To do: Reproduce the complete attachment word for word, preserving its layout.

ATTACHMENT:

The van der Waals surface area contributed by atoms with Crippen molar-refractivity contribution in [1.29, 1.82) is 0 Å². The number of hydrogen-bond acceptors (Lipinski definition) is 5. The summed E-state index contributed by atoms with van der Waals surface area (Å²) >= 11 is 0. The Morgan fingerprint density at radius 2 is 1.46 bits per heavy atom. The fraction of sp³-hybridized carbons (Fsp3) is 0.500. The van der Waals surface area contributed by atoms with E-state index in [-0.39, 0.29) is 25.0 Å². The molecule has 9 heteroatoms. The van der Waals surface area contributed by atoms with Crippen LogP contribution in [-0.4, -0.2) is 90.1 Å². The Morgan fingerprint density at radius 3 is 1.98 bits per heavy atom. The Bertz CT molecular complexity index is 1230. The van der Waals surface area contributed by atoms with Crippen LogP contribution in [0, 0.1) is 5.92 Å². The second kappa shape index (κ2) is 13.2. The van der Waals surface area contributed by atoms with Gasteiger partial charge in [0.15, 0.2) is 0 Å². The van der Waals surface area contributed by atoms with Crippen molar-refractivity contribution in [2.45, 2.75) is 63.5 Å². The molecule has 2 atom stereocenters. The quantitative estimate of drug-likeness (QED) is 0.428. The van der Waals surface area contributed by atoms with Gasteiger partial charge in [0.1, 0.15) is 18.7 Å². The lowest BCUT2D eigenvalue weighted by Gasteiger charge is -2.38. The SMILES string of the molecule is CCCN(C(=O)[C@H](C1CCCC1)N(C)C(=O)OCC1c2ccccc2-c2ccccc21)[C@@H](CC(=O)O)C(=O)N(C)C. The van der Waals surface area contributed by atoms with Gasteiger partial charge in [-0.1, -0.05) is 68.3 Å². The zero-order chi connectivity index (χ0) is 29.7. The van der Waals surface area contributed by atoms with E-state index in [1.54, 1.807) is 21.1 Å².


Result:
The van der Waals surface area contributed by atoms with Crippen molar-refractivity contribution in [1.29, 1.82) is 0 Å². The number of hydrogen-bond acceptors (Lipinski definition) is 5. The summed E-state index contributed by atoms with van der Waals surface area (Å²) >= 11 is 0. The Morgan fingerprint density at radius 2 is 1.46 bits per heavy atom. The fraction of sp³-hybridized carbons (Fsp3) is 0.500. The van der Waals surface area contributed by atoms with E-state index in [-0.39, 0.29) is 25.0 Å². The molecule has 9 heteroatoms. The van der Waals surface area contributed by atoms with Crippen LogP contribution in [-0.4, -0.2) is 90.1 Å². The Morgan fingerprint density at radius 3 is 1.98 bits per heavy atom. The Bertz CT molecular complexity index is 1230. The van der Waals surface area contributed by atoms with Crippen LogP contribution in [0, 0.1) is 5.92 Å². The second kappa shape index (κ2) is 13.2. The van der Waals surface area contributed by atoms with Gasteiger partial charge in [0.15, 0.2) is 0 Å². The van der Waals surface area contributed by atoms with Crippen molar-refractivity contribution in [2.45, 2.75) is 63.5 Å². The molecule has 2 atom stereocenters. The quantitative estimate of drug-likeness (QED) is 0.428. The van der Waals surface area contributed by atoms with Gasteiger partial charge in [0.1, 0.15) is 18.7 Å². The lowest BCUT2D eigenvalue weighted by Gasteiger charge is -2.38. The SMILES string of the molecule is CCCN(C(=O)[C@H](C1CCCC1)N(C)C(=O)OCC1c2ccccc2-c2ccccc21)[C@@H](CC(=O)O)C(=O)N(C)C. The van der Waals surface area contributed by atoms with Gasteiger partial charge in [-0.1, -0.05) is 68.3 Å². The zero-order chi connectivity index (χ0) is 29.7. The van der Waals surface area contributed by atoms with E-state index in [1.54, 1.807) is 21.1 Å².